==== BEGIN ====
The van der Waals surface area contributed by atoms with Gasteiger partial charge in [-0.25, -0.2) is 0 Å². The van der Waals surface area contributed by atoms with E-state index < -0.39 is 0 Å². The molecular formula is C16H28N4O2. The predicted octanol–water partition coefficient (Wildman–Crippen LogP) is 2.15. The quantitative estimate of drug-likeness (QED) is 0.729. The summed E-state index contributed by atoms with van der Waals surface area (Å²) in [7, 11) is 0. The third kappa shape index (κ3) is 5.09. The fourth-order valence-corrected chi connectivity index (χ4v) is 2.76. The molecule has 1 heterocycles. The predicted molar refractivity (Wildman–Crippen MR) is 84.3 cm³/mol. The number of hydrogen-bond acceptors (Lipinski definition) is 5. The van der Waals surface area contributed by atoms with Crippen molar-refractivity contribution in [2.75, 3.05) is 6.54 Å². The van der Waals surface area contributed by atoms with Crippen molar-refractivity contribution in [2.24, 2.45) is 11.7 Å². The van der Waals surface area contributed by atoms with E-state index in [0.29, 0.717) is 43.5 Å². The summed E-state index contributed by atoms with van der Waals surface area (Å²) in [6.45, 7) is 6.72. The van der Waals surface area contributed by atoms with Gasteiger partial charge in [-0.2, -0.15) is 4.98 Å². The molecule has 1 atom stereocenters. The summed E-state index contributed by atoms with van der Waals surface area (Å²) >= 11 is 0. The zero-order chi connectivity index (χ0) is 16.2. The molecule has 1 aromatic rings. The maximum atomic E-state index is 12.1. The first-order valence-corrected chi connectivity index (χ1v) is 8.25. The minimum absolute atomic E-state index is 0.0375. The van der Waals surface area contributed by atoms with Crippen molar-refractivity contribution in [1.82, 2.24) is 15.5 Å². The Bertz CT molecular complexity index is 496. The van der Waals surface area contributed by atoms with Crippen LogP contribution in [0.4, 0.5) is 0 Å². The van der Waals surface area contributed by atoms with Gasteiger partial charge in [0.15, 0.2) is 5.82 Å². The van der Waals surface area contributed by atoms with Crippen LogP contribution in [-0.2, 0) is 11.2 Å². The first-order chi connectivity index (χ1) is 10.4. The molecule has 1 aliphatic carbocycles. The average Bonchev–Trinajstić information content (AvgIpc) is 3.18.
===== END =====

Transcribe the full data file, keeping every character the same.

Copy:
The van der Waals surface area contributed by atoms with Gasteiger partial charge in [-0.25, -0.2) is 0 Å². The van der Waals surface area contributed by atoms with E-state index < -0.39 is 0 Å². The molecular formula is C16H28N4O2. The predicted octanol–water partition coefficient (Wildman–Crippen LogP) is 2.15. The quantitative estimate of drug-likeness (QED) is 0.729. The summed E-state index contributed by atoms with van der Waals surface area (Å²) in [7, 11) is 0. The third kappa shape index (κ3) is 5.09. The fourth-order valence-corrected chi connectivity index (χ4v) is 2.76. The molecule has 1 heterocycles. The predicted molar refractivity (Wildman–Crippen MR) is 84.3 cm³/mol. The number of hydrogen-bond acceptors (Lipinski definition) is 5. The van der Waals surface area contributed by atoms with Crippen molar-refractivity contribution in [2.75, 3.05) is 6.54 Å². The van der Waals surface area contributed by atoms with Crippen molar-refractivity contribution in [2.24, 2.45) is 11.7 Å². The van der Waals surface area contributed by atoms with E-state index in [0.29, 0.717) is 43.5 Å². The summed E-state index contributed by atoms with van der Waals surface area (Å²) in [6.45, 7) is 6.72. The van der Waals surface area contributed by atoms with Gasteiger partial charge in [-0.2, -0.15) is 4.98 Å². The molecule has 1 atom stereocenters. The summed E-state index contributed by atoms with van der Waals surface area (Å²) >= 11 is 0. The zero-order chi connectivity index (χ0) is 16.2. The molecule has 1 aromatic rings. The maximum atomic E-state index is 12.1. The first-order valence-corrected chi connectivity index (χ1v) is 8.25. The minimum absolute atomic E-state index is 0.0375. The van der Waals surface area contributed by atoms with Crippen molar-refractivity contribution in [1.82, 2.24) is 15.5 Å². The Bertz CT molecular complexity index is 496. The van der Waals surface area contributed by atoms with Crippen LogP contribution in [0.4, 0.5) is 0 Å². The van der Waals surface area contributed by atoms with Gasteiger partial charge in [0.15, 0.2) is 5.82 Å². The van der Waals surface area contributed by atoms with Crippen LogP contribution in [-0.2, 0) is 11.2 Å². The first-order chi connectivity index (χ1) is 10.4. The molecule has 1 aliphatic carbocycles. The average Bonchev–Trinajstić information content (AvgIpc) is 3.18.